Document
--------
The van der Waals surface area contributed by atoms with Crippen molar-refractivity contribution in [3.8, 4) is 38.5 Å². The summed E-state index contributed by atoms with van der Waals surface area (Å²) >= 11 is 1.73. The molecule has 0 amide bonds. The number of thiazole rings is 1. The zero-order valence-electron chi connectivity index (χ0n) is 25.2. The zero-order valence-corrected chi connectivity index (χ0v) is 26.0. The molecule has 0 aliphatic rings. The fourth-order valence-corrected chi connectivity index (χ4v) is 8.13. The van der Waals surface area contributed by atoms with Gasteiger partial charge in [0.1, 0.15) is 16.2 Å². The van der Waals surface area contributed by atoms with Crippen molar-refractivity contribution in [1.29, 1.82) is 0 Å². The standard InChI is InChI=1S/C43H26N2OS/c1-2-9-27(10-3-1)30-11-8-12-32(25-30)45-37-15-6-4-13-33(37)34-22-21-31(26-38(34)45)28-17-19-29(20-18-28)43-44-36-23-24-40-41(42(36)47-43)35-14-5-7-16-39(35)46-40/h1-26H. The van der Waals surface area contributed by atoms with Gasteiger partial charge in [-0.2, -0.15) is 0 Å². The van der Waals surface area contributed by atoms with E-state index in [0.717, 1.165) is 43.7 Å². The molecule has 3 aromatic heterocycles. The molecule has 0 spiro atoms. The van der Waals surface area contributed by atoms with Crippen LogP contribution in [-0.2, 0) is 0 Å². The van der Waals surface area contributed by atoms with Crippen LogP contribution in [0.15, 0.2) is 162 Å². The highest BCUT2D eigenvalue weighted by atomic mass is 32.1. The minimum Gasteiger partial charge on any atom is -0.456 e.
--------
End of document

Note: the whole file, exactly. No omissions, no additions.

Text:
The van der Waals surface area contributed by atoms with Crippen molar-refractivity contribution in [3.8, 4) is 38.5 Å². The summed E-state index contributed by atoms with van der Waals surface area (Å²) >= 11 is 1.73. The molecule has 0 amide bonds. The number of thiazole rings is 1. The zero-order valence-electron chi connectivity index (χ0n) is 25.2. The zero-order valence-corrected chi connectivity index (χ0v) is 26.0. The molecule has 0 aliphatic rings. The fourth-order valence-corrected chi connectivity index (χ4v) is 8.13. The van der Waals surface area contributed by atoms with Gasteiger partial charge in [0.1, 0.15) is 16.2 Å². The van der Waals surface area contributed by atoms with Crippen molar-refractivity contribution in [1.29, 1.82) is 0 Å². The standard InChI is InChI=1S/C43H26N2OS/c1-2-9-27(10-3-1)30-11-8-12-32(25-30)45-37-15-6-4-13-33(37)34-22-21-31(26-38(34)45)28-17-19-29(20-18-28)43-44-36-23-24-40-41(42(36)47-43)35-14-5-7-16-39(35)46-40/h1-26H. The van der Waals surface area contributed by atoms with Gasteiger partial charge in [-0.2, -0.15) is 0 Å². The van der Waals surface area contributed by atoms with E-state index in [0.717, 1.165) is 43.7 Å². The molecule has 3 aromatic heterocycles. The molecule has 0 spiro atoms. The van der Waals surface area contributed by atoms with Crippen LogP contribution in [-0.2, 0) is 0 Å². The van der Waals surface area contributed by atoms with Crippen LogP contribution in [0.15, 0.2) is 162 Å². The highest BCUT2D eigenvalue weighted by atomic mass is 32.1. The minimum Gasteiger partial charge on any atom is -0.456 e.